RON FRIEDMAN: Well, emotions really serve as guideposts in terms of whether or not we’re doing the right things both for our physical and mental health. And so when you’re experiencing negative emotions, there’s a temptation to want to sweep those negative emotions under the rug and kind of power through. And what I talk about in the book is that there’s a lot of research showing that by acknowledging negative emotions, we can actually make improvements in our lives that ultimately lead us to be happier.
And I talk in the book about this story, my first encounter with Ed Deci who’s the founder of self determination theory, which is the basis of Daniel Pink’s book, Drive. And I was applying to work with Ed at the University of Rochester, this was my graduate school interview, and I’d written this application essay about how I felt it was really important to study happiness. And I felt like happiness was one of these things that we can all achieve. And so what’s more important than happiness?
And so in my interview with him, Ed said, can you tell me a little bit about this essay? And I said exactly what I just told you. And he said, well, I think happiness is a bunch of crap. And that was really startling for me because this was a guy who has spent his career talking about psychological well being. And I said, well, why? And he said something that was really enlightening for me, which is that if you’re ignoring your negative emotions, then you can’t live a full life. And there’s been research in recent years looking at what are the benefits of negative emotion?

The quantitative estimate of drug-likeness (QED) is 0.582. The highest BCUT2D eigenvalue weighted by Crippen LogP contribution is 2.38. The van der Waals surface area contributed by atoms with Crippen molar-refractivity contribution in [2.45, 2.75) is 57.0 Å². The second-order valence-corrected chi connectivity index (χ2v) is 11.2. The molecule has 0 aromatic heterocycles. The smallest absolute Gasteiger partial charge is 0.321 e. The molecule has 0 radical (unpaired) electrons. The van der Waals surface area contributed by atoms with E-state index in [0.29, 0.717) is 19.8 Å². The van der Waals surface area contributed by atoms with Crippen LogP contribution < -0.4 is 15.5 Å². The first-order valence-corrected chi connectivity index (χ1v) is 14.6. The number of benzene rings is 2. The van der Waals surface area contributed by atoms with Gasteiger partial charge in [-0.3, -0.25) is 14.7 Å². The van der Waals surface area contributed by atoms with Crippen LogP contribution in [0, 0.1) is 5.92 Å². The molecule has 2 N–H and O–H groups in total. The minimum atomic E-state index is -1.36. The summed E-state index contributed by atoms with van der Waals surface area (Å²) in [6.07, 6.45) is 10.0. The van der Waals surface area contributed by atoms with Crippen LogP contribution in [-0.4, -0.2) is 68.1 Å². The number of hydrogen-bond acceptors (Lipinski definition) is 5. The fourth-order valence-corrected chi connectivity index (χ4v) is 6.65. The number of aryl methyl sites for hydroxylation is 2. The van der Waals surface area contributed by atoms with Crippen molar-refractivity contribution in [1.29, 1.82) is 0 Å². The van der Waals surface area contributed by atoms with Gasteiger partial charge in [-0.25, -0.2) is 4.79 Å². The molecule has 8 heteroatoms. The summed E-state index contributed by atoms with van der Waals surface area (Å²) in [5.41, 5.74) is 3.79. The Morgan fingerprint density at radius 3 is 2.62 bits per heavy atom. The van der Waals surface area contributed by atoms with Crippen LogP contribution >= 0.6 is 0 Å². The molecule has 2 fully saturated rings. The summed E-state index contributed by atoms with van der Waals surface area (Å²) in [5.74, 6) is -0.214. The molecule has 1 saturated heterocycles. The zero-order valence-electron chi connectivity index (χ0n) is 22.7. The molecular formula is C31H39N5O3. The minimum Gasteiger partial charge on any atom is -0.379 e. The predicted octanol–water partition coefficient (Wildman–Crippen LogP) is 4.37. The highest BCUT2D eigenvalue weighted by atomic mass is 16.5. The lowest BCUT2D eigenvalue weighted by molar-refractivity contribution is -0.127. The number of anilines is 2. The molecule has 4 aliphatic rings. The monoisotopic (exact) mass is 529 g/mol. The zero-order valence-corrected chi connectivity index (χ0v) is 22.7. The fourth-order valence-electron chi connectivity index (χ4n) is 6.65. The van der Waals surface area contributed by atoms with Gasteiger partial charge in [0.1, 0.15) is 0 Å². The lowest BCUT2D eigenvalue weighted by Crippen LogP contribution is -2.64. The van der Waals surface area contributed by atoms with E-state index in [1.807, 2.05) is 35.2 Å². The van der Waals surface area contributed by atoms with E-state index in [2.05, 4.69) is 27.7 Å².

And so if you look at why we feel angry, it’s because that serves as a signal that we’ve been slighted by someone else. Or why do we feel guilty? It’s because that’s a signal that we’ve damaged an important relationship. Or why do we feel embarrassed? That’s because it’s a the signal that we violated a social norm. So I think the reality is if you’re working to create something of value, not every day is going to be a picnic.
There are going to be periods of struggle, and occasionally frustration, and that’s useful information. That means you need to make adjustments, or that maybe you’re heading down the wrong path. And so I think it’s better to acknowledge and respond to your negative emotions than again, to just to simply sweep them underneath the rug in an effort to feel happy.
SARAH GREEN: Well, Ron, thank you so much for talking with us today.
RON FRIEDMAN: It’s my pleasure.
SARAH GREEN: That was Ron Friedman. The book is, The Best Place to Work – the Art and Science of Creating an Extraordinary Workplace. For more of Ron’s writing, visit hbr.org.
To see the original article at HBR, click here.